Although no appellate court in the Commonwealth has heretofore addressed this issue, it has been addressed by some of our state trial courts. E.g. Anderson v. Zernich Clinic, 2 D. & C.3d 65 (1977), a case factually similar to the instant case, in which the Court of Common Pleas of Beaver County held that § 328D was applicable to medical malpractice cases.
 The dissenting opinion takes issue with this evaluation of the record. Dr. Rohrabaugh on direct examination testified as follows:
"In each patient when I am going to do a laparoscopy, I specifically look at the positioning of the patient, particularly as it relates to the semi-lithotomy and the position of the legs, knees, thighs in relation to the patient's abdomen. If there had been anything unusual about that position in any patient that I do, I would ask the circulating nurse to take corrective action to change that position." (N.T. 272a).
This answer directly reveals duty, control and responsibility.
 The majority does not discuss the other two requirements of § 328D that the event must be the kind "which ordinarily does not occur in the absence of negligence," and "the indicated negligence is within the scope of the defendant's duty to the plaintiff." Both of these requirements are adequately satisfied through Dr. Beittel's own admission that he had the duty to preserve the patient neurologically (R. 117a), and further expert testimony that the injury did not usually occur without negligence. (R. 212a.)
 There is some question as to whether the phrase res ipsa loquitur should be labelled a doctrine. See W. Prosser, Handbook of the Law of Torts § 39, p. 213 and n. 72 (4th ed. 1971).
 Section 328D provides:
"(1) It may be inferred that harm suffered by the plaintiff is caused by negligence of the defendant when
"(a) the event is of a kind which ordinarily does not occur in the absence of negligence;
"(b) other responsible causes, including the conduct of the plaintiff and third persons, are sufficiently eliminated by the evidence; and
"(c) the indicated negligence is within the scope of the defendant's duty to the plaintiff.
"(2) It is the function of the court to determine whether the inference may reasonably be drawn by the jury, or whether it must necessarily be drawn.
"(3) It is the function of the jury to determine whether the inference is to be drawn in any case where different conclusions may reasonably be reached."
Restatement (Second) of Torts § 328D (1965).
 In Loch v. Confair, 372 Pa. 212, 93 A.2d 451 (1953), where the plaintiff was injured by an exploding bottle of soda on a grocer's shelf, res ipsa loquitur was applied against both the bottler and the grocer store owner.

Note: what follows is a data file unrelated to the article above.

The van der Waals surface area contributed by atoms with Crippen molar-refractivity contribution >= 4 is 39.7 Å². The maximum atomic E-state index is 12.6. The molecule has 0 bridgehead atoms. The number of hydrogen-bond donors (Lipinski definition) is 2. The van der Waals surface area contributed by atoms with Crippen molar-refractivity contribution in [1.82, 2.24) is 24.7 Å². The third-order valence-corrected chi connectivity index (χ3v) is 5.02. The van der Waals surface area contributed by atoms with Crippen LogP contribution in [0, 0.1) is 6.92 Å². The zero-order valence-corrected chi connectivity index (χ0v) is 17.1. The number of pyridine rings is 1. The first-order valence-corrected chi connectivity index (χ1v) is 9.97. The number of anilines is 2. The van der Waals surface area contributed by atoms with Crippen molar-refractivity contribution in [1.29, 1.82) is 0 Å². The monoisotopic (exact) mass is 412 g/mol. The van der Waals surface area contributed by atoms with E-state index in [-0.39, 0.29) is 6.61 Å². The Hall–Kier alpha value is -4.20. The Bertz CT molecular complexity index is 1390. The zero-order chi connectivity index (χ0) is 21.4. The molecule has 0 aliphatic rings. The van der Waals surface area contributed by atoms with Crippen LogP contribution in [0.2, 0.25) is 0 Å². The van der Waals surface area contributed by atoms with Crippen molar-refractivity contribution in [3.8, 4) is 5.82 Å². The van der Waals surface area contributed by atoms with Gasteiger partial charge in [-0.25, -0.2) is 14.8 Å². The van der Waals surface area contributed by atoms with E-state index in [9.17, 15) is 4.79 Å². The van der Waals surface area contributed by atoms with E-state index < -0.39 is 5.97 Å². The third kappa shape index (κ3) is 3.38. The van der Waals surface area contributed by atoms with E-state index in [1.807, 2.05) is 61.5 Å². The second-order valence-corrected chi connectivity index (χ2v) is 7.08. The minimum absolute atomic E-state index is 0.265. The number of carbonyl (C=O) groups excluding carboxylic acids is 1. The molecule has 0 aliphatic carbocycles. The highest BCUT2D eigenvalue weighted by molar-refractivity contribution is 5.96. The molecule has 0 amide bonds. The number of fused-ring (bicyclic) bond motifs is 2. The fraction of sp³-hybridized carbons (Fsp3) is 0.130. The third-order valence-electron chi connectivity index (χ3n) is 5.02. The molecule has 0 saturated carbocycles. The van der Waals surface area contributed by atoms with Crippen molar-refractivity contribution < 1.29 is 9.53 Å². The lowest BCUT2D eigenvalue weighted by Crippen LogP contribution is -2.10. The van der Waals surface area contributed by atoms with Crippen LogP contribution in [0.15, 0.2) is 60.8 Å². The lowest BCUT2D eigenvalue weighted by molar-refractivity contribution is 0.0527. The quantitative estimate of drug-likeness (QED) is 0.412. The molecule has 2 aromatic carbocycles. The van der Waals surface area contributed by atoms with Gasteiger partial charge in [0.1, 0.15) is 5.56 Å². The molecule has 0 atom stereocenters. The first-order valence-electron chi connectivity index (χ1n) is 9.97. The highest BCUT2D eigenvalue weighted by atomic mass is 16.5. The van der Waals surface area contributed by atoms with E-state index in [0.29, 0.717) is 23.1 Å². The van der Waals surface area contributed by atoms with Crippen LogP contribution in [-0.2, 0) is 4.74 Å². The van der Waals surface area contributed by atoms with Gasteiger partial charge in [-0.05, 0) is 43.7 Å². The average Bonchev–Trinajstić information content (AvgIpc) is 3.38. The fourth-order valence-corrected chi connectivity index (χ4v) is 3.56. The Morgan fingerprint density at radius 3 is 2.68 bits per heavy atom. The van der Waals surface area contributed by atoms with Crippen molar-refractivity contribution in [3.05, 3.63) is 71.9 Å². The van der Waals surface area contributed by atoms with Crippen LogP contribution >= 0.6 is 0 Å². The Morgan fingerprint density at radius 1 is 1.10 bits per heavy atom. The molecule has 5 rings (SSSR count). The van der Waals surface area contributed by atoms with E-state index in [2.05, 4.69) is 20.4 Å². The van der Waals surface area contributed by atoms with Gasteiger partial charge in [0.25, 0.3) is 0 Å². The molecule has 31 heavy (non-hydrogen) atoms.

Res ipsa loquitur is not a presumption of negligence; it merely describes a factual inference that may be drawn from circumstantial evidence. See Restatement (Second) of Torts § 328D, comment b (1965).
 Comment g provides:
"Defendant's exclusive control. The plaintiff may sustain this burden of proof with the aid of a second inference, based on a showing of some specific cause for the event which was within the defendant's responsibility, or a showing that the defendant is responsible for all reasonably probable causes to which the event can be attributed. Usually this is done by showing that a specific instrumentality which has caused the event, or all reasonably probable causes, were under the exclusive control of the defendant. Thus the responsibility of the defendant is proved by eliminating that of any other person.
"It is not, however, necessary to the inference that the defendant have such exclusive control; and exclusive control is merely one way of proving his responsibility. He may be responsible, and the inference may be drawn against him, where he shares the control with another, as in the case of the fall of a party wall which each of two landowners is under a duty to inspect and maintain. He may be responsible where he is under a duty to the plaintiff which he cannot delegate to another, as in the case of a landlord who leases premises dangerous to persons on the public highway, which his tenant undertakes to maintain. He may be responsible where he is under a duty to control the conduct of a third person as in the case of a host whose guests throw objects from his windows. It may be enough that the defendant was formerly in control, at the time of the probable negligence, as in the case of a beverage bottler whose product poisons the consumer, when there is sufficient evidence to eliminate the responsibility of intermediate dealers. Exclusive control is merely one fact which establishes the responsibility of the defendant; and if it can be established otherwise, exclusive control is not essential to a res ipsa loquitur case. The essential question becomes one of whether the probable cause is one which the defendant was under a duty to the plaintiff to anticipate or guard against."
Restatement (Second) of Torts § 328D, comment g (1965) (emphasis added).
In Gilbert the Supreme Court gave the following example:
A, a pedestrian on the public sidewalk, is injured by the fall of a sign from the front of a building owned by B and leased to C. Both B and C are under a legal duty to members of the public using the highway to exercise reasonable care to inspect and maintain the sign. It can be inferred that the event was due to the negligence of both B and C.
457 Pa. at 615 n. 32, 327 A.2d at 102 n. 32.
 This does not mean that the burden of proof shifts to the defendant. See note 4 supra.
 As it is unnecessary to this decision, I do not consider the validity of the rule set forth in Inouye but only note that an argument can be made that it should be the defendant's responsibility to join any additional defendant he may believe to be liable.